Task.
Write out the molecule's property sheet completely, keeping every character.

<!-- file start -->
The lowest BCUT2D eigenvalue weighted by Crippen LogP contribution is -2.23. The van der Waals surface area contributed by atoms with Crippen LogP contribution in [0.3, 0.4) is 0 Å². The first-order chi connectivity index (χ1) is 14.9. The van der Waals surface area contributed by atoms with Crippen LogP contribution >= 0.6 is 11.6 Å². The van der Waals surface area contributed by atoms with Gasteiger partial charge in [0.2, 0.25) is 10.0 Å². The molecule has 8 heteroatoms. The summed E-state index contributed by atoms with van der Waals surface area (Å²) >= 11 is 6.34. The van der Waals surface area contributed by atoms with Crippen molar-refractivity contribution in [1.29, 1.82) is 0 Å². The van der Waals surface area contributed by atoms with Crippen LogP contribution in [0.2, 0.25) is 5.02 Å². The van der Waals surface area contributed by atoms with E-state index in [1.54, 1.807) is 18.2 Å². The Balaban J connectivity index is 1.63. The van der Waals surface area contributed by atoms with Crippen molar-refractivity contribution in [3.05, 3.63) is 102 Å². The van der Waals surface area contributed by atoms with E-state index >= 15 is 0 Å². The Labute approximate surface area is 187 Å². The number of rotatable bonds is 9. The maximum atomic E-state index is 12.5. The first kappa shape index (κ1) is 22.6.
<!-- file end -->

The lowest BCUT2D eigenvalue weighted by Crippen LogP contribution is -2.23. The van der Waals surface area contributed by atoms with Crippen LogP contribution in [0.3, 0.4) is 0 Å². The first-order chi connectivity index (χ1) is 14.9. The van der Waals surface area contributed by atoms with Crippen LogP contribution >= 0.6 is 11.6 Å². The van der Waals surface area contributed by atoms with Gasteiger partial charge in [0.2, 0.25) is 10.0 Å². The molecule has 8 heteroatoms. The summed E-state index contributed by atoms with van der Waals surface area (Å²) >= 11 is 6.34. The van der Waals surface area contributed by atoms with Crippen molar-refractivity contribution in [1.29, 1.82) is 0 Å². The van der Waals surface area contributed by atoms with Crippen LogP contribution in [0.2, 0.25) is 5.02 Å². The van der Waals surface area contributed by atoms with E-state index in [1.54, 1.807) is 18.2 Å². The Balaban J connectivity index is 1.63. The van der Waals surface area contributed by atoms with Crippen molar-refractivity contribution in [3.05, 3.63) is 102 Å². The van der Waals surface area contributed by atoms with E-state index >= 15 is 0 Å². The Labute approximate surface area is 187 Å². The number of rotatable bonds is 9. The maximum atomic E-state index is 12.5. The first kappa shape index (κ1) is 22.6.